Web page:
Tuesday, December 11, 2001
Constitution Protects Baseball’s Right to Promote Players, C.A. Rules
Oldtime Players Bid for Share of Licensing Revenue Rejected on First Amendment Grounds
By a MetNews Staff Writer
Major League Baseball has a constitutional right to promote the names, likenesses, and accomplishments of its players without their consent, the First District Court of Appeal ruled yesterday.
The court rejected a pair of consolidated lawsuits by players from the game’s past, who claimed they were entitled to a share of the millions of dollars MLB earns by marketing products that contain the players’ names or photographs.
The suits were brought by players who toiled in the 1930s and 1940s, before the era of huge licensing fees and collective bargaining.
One suit was brought in Alameda Superior Court by Seymour Block, who played in 17 games for the Chicago Cubs in the 1940s; Pete Coscarart, who played for the Brooklyn Dodgers and the Pittsburgh Pirates; Dolph Camilli, winner of the 1941 National League Most Valuable Player award with the Brooklyn Dodgers; Frank Crosetti, who infielder and coach for the New York Yankees; and Al Gionfriddo, known for the catch that robbed Yankee Hall of Famer Joe DiMaggio of a home run in the 1947 World Series.
Gionfriddo also filed a separate suit in San Francisco Superior Court, raising similar issues.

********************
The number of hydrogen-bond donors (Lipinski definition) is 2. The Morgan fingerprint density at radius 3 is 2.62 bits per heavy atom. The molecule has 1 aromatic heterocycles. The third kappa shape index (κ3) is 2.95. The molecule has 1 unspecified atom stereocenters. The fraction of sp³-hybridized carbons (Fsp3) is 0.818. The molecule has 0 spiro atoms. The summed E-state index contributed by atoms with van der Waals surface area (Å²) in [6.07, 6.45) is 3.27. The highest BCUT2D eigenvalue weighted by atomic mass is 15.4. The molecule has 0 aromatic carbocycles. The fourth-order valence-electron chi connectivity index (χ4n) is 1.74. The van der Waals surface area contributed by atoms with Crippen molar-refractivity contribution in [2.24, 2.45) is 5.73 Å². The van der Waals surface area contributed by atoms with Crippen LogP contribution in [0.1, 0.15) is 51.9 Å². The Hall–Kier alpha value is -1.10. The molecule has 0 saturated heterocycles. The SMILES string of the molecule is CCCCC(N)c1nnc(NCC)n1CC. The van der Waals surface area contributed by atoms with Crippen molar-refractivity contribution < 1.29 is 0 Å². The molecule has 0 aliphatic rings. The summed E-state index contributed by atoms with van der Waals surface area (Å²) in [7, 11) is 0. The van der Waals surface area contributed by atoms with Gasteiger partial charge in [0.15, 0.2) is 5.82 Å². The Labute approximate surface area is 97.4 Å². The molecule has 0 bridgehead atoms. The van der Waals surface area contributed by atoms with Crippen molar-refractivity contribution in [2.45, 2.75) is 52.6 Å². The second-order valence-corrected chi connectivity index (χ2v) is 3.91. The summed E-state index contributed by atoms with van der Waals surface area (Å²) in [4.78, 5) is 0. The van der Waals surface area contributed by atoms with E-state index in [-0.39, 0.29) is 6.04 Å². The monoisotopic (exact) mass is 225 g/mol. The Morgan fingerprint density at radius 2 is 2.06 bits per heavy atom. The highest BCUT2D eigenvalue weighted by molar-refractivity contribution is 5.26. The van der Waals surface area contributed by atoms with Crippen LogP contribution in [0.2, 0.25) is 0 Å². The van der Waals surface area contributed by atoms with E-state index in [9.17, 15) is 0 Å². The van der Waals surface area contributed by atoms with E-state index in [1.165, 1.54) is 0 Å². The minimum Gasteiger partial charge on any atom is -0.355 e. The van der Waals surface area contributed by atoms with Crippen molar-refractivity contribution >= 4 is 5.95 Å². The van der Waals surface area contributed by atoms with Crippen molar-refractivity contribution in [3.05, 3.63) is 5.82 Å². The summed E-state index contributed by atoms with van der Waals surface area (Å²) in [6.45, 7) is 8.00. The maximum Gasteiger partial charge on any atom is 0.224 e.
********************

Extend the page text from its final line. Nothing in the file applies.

Judge Demetrios Agretelis denied class-action certification in the Alameda suit, in which the plaintiffs charged that MLB and its marketers have illegally used their “names, voices, signatures, photographs and/or likenesses” on “books, films, trading cards, collector merchandise, memorabilia, and apparel” without their consent and without compensation.
The plaintiffs all performed in the big leagues prior to 1947, the year that the standard player contract was amended to require the players to give up publicity rights to the clubs. The denial of class-action certification was upheld on appeal three years ago.
Court of Appeal Justice Mark Simons, writing for the First District’s Div. Five, extolled the players for their skill and accomplishments. But the public, he said, “is…entitled to be informed and entertained about our history.”
The players’ rights of privacy and to control their own publicity, he said, cannot take precedence over the reporting of history, just as it cannot be used to bar journalists from reporting about the games, the justice said.
The case is Gionfriddo v. Major League Baseball, A091113.
Copyright 2001, Metropolitan News Company